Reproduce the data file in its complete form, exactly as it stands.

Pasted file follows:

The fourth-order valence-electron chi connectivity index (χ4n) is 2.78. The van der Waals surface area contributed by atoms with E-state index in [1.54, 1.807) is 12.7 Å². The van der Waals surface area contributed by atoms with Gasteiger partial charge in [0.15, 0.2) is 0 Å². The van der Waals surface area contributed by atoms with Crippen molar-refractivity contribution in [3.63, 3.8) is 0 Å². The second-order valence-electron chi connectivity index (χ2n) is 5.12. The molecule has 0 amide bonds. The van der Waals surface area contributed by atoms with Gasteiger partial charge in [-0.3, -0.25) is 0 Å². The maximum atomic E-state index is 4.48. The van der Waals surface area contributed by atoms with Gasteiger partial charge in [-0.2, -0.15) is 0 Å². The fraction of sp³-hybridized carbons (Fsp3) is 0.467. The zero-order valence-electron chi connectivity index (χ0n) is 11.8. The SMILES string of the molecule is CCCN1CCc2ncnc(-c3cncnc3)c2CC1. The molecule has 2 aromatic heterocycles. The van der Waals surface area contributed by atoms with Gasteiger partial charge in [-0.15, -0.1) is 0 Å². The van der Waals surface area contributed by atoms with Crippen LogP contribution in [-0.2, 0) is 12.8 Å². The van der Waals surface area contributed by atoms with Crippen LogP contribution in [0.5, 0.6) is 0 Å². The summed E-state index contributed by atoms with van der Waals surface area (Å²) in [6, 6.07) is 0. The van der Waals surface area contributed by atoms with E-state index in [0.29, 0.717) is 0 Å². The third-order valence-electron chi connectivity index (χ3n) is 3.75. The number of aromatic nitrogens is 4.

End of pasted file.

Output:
The fourth-order valence-electron chi connectivity index (χ4n) is 2.78. The van der Waals surface area contributed by atoms with E-state index in [1.54, 1.807) is 12.7 Å². The van der Waals surface area contributed by atoms with Gasteiger partial charge in [0.15, 0.2) is 0 Å². The van der Waals surface area contributed by atoms with Crippen molar-refractivity contribution in [3.63, 3.8) is 0 Å². The second-order valence-electron chi connectivity index (χ2n) is 5.12. The molecule has 0 amide bonds. The van der Waals surface area contributed by atoms with Gasteiger partial charge in [-0.3, -0.25) is 0 Å². The maximum atomic E-state index is 4.48. The van der Waals surface area contributed by atoms with Gasteiger partial charge in [-0.2, -0.15) is 0 Å². The fraction of sp³-hybridized carbons (Fsp3) is 0.467. The zero-order valence-electron chi connectivity index (χ0n) is 11.8. The SMILES string of the molecule is CCCN1CCc2ncnc(-c3cncnc3)c2CC1. The molecule has 2 aromatic heterocycles. The van der Waals surface area contributed by atoms with Gasteiger partial charge in [-0.15, -0.1) is 0 Å². The van der Waals surface area contributed by atoms with Crippen LogP contribution in [-0.2, 0) is 12.8 Å². The van der Waals surface area contributed by atoms with Crippen LogP contribution in [0.5, 0.6) is 0 Å². The summed E-state index contributed by atoms with van der Waals surface area (Å²) in [6, 6.07) is 0. The van der Waals surface area contributed by atoms with E-state index in [0.29, 0.717) is 0 Å². The third-order valence-electron chi connectivity index (χ3n) is 3.75. The number of aromatic nitrogens is 4.